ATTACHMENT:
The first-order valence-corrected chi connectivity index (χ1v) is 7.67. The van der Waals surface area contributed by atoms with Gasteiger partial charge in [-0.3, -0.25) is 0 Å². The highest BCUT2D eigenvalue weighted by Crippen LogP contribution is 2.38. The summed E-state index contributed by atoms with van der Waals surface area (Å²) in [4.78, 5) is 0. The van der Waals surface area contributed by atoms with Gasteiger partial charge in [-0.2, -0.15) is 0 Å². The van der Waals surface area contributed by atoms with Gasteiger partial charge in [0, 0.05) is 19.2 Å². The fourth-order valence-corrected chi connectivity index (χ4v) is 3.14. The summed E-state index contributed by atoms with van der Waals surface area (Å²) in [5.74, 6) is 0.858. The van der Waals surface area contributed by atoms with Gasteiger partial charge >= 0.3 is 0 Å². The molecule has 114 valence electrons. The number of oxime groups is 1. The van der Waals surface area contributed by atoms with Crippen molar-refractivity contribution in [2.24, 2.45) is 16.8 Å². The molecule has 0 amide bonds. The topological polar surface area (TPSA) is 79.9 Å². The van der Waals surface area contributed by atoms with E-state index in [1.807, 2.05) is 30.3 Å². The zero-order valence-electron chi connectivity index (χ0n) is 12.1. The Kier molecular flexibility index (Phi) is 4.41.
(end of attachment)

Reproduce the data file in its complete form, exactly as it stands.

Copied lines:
The first-order valence-corrected chi connectivity index (χ1v) is 7.67. The van der Waals surface area contributed by atoms with Gasteiger partial charge in [-0.3, -0.25) is 0 Å². The highest BCUT2D eigenvalue weighted by Crippen LogP contribution is 2.38. The summed E-state index contributed by atoms with van der Waals surface area (Å²) in [4.78, 5) is 0. The van der Waals surface area contributed by atoms with Gasteiger partial charge in [-0.2, -0.15) is 0 Å². The van der Waals surface area contributed by atoms with Gasteiger partial charge in [0, 0.05) is 19.2 Å². The fourth-order valence-corrected chi connectivity index (χ4v) is 3.14. The summed E-state index contributed by atoms with van der Waals surface area (Å²) in [5.74, 6) is 0.858. The van der Waals surface area contributed by atoms with Gasteiger partial charge >= 0.3 is 0 Å². The molecule has 114 valence electrons. The number of oxime groups is 1. The van der Waals surface area contributed by atoms with Crippen molar-refractivity contribution in [2.24, 2.45) is 16.8 Å². The molecule has 0 amide bonds. The topological polar surface area (TPSA) is 79.9 Å². The van der Waals surface area contributed by atoms with E-state index in [1.807, 2.05) is 30.3 Å². The zero-order valence-electron chi connectivity index (χ0n) is 12.1. The Kier molecular flexibility index (Phi) is 4.41.